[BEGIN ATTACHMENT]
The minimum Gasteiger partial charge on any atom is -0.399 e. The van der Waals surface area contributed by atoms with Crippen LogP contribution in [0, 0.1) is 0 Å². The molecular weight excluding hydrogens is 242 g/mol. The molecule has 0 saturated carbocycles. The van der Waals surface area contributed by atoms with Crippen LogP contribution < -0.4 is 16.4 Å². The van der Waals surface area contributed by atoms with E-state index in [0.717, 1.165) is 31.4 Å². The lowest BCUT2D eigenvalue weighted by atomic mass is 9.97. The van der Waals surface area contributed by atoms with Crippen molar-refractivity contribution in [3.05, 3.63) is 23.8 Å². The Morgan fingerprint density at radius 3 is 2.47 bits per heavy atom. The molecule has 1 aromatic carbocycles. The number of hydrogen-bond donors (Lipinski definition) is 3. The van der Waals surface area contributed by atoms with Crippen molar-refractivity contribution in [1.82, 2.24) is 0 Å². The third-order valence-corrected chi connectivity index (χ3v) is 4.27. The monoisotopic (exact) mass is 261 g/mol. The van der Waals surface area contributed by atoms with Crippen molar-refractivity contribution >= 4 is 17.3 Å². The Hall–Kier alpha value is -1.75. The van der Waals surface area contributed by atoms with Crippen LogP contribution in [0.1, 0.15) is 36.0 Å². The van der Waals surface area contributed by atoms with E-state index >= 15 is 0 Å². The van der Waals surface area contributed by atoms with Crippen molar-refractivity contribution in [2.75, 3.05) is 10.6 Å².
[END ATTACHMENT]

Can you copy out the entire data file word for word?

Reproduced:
The minimum Gasteiger partial charge on any atom is -0.399 e. The van der Waals surface area contributed by atoms with Crippen LogP contribution in [0, 0.1) is 0 Å². The molecular weight excluding hydrogens is 242 g/mol. The molecule has 0 saturated carbocycles. The van der Waals surface area contributed by atoms with Crippen LogP contribution < -0.4 is 16.4 Å². The van der Waals surface area contributed by atoms with E-state index in [0.717, 1.165) is 31.4 Å². The lowest BCUT2D eigenvalue weighted by atomic mass is 9.97. The van der Waals surface area contributed by atoms with Crippen molar-refractivity contribution in [3.05, 3.63) is 23.8 Å². The Morgan fingerprint density at radius 3 is 2.47 bits per heavy atom. The molecule has 1 aromatic carbocycles. The number of hydrogen-bond donors (Lipinski definition) is 3. The van der Waals surface area contributed by atoms with Crippen molar-refractivity contribution in [1.82, 2.24) is 0 Å². The third-order valence-corrected chi connectivity index (χ3v) is 4.27. The monoisotopic (exact) mass is 261 g/mol. The van der Waals surface area contributed by atoms with Crippen molar-refractivity contribution >= 4 is 17.3 Å². The Hall–Kier alpha value is -1.75. The van der Waals surface area contributed by atoms with Crippen LogP contribution in [0.1, 0.15) is 36.0 Å². The van der Waals surface area contributed by atoms with E-state index >= 15 is 0 Å². The van der Waals surface area contributed by atoms with Crippen molar-refractivity contribution in [2.75, 3.05) is 10.6 Å².